Manufactured? Invented? Don’t I wish.
The fact is that anti-gay bullying is as alive as it ever was. Parents, have you ever heard your kids say, “that’s sooooo gay!” when they see or hear something they deem idiotic? Do you know how they treat other kids at school? Do you know what they say when they’re surfing the web or sending 14,000+ text messages to God only knows who? Your little angels can be vicious, vile and cruel and then go to youth group on Wednesday night and pretend that they’re completely righteous. Other kids I went to church with – many of whom I also went to school with – called me faggot, queer, butch, dyke, and every foul gay slur that I can’t write here. Anti-gay bullying is hardly a figment of my imagination.
Of all the bullycides that have happened over the past few years, many surviving parents have reported that their kids were experiencing the same thing. In most cases, the kids weren’t gay or even questioning; but because they were different, the “cool” kids marked them for torture and the way kids still tear each other down is by labeling them “queer.” There is a good reason to have a protest like the Day of Silence. For you to claim that it is a waste of taxpayer money is absolutely preposterous. Yet for you to claim that the bullying doesn’t exist is almost more cruel than enduring it. Here, I have no trouble whatsoever calling you out and telling you that your behavior certainly isn’t Christ-like.
However…to be fair, as I said earlier, there is some small measure of reasoning to their belief that this protest is part of a wider push for indoctrination and even recruitment. GLSEN has a suggested reading list for pre-teens and teenagers among which are books such as “Queer 13” by Clifford Chase, which I forced myself to read after finding it on their suggested reading list for grades 7-12 and have never felt more disgusted by anything I have ever read. There are many graphic gay sex books on the list, none of which I would want available to my nieces and nephews until they’re at least in college. Then there’s the conferences they hold that include both educators and teenagers. Topics range from coming out as an elementary school teacher, incorporating sexuality into world history, including GLBT lessons in the early elementary years and a number of gay sex-ed forums where speakers have shown teenagers the proper hand positioning for fisting and described the different ways lesbians can have sex.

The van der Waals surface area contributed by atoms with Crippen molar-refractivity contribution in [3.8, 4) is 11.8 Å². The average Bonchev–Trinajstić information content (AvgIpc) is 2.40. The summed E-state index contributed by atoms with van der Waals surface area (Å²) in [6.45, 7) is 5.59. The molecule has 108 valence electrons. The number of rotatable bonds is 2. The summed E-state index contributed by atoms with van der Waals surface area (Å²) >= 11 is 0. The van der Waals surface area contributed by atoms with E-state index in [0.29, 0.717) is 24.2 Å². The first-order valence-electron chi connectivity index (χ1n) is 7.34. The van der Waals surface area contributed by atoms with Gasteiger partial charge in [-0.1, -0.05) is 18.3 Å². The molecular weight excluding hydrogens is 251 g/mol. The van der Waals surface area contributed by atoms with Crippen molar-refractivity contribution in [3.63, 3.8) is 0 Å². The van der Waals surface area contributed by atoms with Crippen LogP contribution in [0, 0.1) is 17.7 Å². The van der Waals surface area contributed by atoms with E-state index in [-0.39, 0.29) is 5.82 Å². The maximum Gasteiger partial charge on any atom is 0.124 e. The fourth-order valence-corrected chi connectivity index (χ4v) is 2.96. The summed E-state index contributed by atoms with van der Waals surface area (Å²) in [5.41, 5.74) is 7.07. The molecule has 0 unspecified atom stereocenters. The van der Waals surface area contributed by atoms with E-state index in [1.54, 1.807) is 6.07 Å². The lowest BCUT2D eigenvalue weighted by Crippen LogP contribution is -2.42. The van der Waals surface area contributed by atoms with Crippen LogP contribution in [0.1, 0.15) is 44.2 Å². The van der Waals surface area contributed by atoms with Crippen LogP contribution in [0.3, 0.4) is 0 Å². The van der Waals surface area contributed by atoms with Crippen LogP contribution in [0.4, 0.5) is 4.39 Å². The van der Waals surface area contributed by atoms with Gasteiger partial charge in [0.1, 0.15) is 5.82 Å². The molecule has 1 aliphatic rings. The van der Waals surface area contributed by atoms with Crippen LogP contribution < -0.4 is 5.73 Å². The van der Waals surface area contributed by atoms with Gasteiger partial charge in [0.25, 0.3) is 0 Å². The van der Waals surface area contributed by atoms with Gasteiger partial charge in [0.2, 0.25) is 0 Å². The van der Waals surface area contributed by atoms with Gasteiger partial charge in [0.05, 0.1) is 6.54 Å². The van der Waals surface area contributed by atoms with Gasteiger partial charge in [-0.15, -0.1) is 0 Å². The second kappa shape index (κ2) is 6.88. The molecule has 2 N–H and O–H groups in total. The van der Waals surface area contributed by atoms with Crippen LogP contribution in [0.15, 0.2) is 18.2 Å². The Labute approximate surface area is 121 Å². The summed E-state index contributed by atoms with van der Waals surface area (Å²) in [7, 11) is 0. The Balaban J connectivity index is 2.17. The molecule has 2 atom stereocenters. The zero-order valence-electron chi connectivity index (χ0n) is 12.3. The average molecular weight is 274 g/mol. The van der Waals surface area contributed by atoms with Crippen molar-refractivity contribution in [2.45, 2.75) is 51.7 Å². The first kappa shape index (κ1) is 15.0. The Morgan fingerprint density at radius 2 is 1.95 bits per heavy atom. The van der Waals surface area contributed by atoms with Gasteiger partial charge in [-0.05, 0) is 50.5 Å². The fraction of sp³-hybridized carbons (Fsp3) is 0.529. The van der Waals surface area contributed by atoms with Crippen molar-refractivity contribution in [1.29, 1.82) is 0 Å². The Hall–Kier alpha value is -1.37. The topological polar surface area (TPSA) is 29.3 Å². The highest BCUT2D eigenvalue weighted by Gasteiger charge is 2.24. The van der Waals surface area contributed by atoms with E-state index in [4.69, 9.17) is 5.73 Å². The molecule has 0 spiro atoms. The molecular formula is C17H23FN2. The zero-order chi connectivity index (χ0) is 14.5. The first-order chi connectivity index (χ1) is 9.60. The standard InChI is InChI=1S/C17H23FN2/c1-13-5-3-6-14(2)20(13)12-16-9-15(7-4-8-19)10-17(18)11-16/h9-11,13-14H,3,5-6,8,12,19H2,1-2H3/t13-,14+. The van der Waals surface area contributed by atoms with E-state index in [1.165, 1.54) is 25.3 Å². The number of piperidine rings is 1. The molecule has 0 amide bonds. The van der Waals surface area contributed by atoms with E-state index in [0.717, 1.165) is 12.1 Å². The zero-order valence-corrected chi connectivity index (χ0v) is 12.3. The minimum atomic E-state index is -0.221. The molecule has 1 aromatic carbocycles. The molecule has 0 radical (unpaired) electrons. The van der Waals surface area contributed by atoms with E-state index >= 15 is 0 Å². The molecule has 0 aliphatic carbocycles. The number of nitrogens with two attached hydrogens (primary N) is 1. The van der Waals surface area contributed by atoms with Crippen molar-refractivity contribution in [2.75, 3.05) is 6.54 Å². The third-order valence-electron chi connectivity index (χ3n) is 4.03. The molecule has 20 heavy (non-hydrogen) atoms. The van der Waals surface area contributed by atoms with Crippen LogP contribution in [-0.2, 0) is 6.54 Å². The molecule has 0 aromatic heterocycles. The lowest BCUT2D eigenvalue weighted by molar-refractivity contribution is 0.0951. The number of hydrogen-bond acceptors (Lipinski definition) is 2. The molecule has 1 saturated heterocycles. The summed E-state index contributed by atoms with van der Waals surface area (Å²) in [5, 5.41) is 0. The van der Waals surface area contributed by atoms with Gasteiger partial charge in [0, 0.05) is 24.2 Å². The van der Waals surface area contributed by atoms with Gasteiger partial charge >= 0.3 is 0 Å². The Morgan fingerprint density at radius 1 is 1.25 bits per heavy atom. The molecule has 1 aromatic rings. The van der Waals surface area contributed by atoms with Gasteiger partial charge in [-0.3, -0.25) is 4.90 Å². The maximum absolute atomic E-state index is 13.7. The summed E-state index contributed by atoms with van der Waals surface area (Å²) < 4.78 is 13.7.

I have to agree with them on one thing. You have no business, nor any right, to teach those subjects. You can teach tolerance without going too far and what I’ve read of your conferences and suggested reading are absolutely astounding.
“Christians”: the next time you hear your kid say “that’s so gay” you might try engaging them in conversation about how they treat their classmates.
Fellow homosexuals: we have gone too far. As long as I am openly a lesbian I will be seen as being a part of your movement, and if that’s the way it’s going to be then I will be heard. You can teach tolerance without having to cross that line and try to shock people to the point that you’ve merely numbed their wits. World peace starts with YOU.
For more information on the most recent cases of severe anti-gay bullying: